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I searched the internet and more than 20 topics about global variables, I just couldn't find the one I need.

  • Will use it in an iOS application.
  • I want the variable to be accessible from all views.
  • I want a few views to be able to change that variable.
  • Preferably don't want to mess with segues.
share|improve this question
    
varibles which are declared in appdelegate wont help you? –  KAREEM MAHAMMED Feb 20 '14 at 11:14
1  
Do you not like OOP? Do you not like encapsulation? –  Abizern Feb 27 '14 at 0:22
    
I just do not like or understand objective-c –  Esq Feb 27 '14 at 8:04

5 Answers 5

up vote 3 down vote accepted

You could do what is suggesting, add a variable in AppDelegate and then fetch it from your view controllers like this:

AppDelegateNeme *ap = (AppDelegateNeme *)[[UIApplication sharedApplication] delegate];
ap.yourVar = smth

As you can see in code above, you are accessing shared instance of UIApplication and just by casting it to your AppDelegate class you can reach your "global" variable. But I personally don't see this as the best solution. What happens is that you need to include your app delegate in every UIViewController, and chances are that you already included that UIViewController in your AppDelegate so you could end up looking at recursive includes or a very messy code.

Cleaner approach would be to create a class to store your global variables, just add a file and for a class choose NSObject. Then you can create singleton object of that class or you can just define class variables and class methods (the one with +) to store and fetc values from your "global vars".

In this way your code will be mode readable and you will never have any include problems, as long as you don't start including stuff in that class.

Example:

//GlobalClass.h
@interface GlobalClass : NSObject

@property (nonatomic) BOOL someBool;

// example wit a singleton obj:
+ (GlobalClass *)globalClass;

// example with class methods
+(int)GetMyVar;
+(void)SetMyVar:(int)var;

//GlobalClass.m
static int MyVar;

@synthesize someBool;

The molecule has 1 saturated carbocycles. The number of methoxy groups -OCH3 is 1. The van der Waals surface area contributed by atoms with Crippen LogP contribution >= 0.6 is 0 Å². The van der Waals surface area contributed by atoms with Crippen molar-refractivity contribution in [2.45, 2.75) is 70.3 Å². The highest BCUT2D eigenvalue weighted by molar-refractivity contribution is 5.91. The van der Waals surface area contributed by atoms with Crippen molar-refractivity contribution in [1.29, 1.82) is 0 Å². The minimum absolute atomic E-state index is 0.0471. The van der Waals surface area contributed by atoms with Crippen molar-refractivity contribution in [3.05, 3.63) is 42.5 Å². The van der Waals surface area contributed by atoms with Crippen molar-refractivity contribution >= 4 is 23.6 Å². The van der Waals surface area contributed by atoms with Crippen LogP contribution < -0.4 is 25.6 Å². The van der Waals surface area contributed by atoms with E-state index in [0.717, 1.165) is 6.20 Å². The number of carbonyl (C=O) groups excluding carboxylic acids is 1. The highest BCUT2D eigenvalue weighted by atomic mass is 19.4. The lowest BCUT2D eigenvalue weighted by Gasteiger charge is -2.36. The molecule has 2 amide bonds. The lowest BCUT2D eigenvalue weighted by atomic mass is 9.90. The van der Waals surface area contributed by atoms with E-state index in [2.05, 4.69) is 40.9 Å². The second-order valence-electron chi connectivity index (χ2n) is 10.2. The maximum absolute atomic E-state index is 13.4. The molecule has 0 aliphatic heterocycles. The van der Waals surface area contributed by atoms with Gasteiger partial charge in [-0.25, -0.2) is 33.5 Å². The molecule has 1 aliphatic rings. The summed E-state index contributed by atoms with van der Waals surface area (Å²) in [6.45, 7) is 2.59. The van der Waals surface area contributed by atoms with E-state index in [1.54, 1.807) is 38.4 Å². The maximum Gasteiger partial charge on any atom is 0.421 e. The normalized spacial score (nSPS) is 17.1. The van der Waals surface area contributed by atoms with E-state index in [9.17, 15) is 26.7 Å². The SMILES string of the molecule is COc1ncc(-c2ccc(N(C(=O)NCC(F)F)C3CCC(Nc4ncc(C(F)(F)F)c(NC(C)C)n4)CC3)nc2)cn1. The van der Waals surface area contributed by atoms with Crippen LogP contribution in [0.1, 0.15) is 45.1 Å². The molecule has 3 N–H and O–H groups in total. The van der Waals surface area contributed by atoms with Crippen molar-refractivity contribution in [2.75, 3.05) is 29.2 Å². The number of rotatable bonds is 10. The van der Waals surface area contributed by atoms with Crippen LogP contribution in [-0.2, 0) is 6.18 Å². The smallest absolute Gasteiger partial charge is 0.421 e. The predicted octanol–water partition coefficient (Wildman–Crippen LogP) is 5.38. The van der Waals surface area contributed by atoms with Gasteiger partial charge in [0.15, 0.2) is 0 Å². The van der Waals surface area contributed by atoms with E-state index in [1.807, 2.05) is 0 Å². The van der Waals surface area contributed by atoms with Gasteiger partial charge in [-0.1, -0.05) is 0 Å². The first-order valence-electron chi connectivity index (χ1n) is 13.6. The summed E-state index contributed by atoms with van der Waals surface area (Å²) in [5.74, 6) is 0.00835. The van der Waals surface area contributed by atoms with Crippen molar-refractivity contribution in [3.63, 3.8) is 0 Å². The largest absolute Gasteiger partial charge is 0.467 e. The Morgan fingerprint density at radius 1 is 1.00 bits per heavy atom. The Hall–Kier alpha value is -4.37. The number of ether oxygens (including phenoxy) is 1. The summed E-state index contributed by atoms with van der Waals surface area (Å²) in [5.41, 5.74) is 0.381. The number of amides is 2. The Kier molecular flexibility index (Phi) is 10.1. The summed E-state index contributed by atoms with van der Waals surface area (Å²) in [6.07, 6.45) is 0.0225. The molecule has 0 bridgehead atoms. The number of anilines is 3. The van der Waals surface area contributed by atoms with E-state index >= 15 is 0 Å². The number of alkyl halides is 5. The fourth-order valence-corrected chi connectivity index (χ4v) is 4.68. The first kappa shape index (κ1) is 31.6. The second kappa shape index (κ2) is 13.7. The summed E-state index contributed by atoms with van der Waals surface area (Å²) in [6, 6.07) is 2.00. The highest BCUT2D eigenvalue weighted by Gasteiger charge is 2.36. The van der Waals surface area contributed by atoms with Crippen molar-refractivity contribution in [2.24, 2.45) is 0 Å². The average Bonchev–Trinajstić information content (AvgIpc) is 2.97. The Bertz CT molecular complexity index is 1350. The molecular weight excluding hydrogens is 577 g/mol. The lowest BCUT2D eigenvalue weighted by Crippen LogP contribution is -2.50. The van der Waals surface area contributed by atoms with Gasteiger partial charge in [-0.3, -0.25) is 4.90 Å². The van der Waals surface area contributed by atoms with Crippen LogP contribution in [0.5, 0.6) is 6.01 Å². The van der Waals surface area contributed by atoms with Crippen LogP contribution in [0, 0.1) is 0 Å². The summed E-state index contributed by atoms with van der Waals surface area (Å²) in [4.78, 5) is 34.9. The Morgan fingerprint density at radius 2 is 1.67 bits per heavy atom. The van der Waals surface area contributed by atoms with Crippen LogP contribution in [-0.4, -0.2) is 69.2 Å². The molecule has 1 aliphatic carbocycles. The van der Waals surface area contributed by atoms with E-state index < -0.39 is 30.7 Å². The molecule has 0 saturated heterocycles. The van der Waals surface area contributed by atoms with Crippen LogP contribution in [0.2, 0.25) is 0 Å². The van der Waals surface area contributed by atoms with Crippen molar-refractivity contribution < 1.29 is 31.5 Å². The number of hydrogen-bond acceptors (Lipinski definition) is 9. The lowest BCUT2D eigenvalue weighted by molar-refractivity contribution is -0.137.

static GlobalClass *globalClass = nil;

+ (GlobalClass *)globalClass
{
    if (globalClass == NULL)
    {
        // Thread safe allocation and initialization -> singletone object
        static dispatch_once_t pred;
        dispatch_once(&pred, ^{ globalClass = [[GlobalClass alloc] init]; });
    }
    return globalClass;
}

+(int)GetMyVar
{
    return MyVar;
}
+(void)SetMyVar:(int)var
{
    MyVar = var;
}

So from outside (from your viewcontroller): To create singleton and set our bool property:

//set var:
[[GlobalClass globalClass] setSomeBool:YES];
// get 
BOOL b = [[GlobalClass globalClass] someBool];

OR use class methods (don't need to create singletone obj)

// set
[GlobalClass SetMyVar:5];
// get
int num = [GlobalClass GetMyVar];

Hope this helps...

share|improve this answer
    
Use of undeclared identifier 'globalClass',,,, maybe something missing in this code? what is the difference between singletone obj and class method? it seems class methods are far more simpler, i would prefer to us them unless there are reasons to use singletone obj? –  Esq Feb 20 '14 at 13:32
1  
You are right, I have edited my answer... Yes you can, expecialy when you just want to save some helper data or global variable which is what you want. Sinletone object is object like any other that you instance from a class, only difference is that you can create it only once. As you can see from my edit it's pointer is stored in an class variable... –  AntonijoDev Feb 20 '14 at 13:42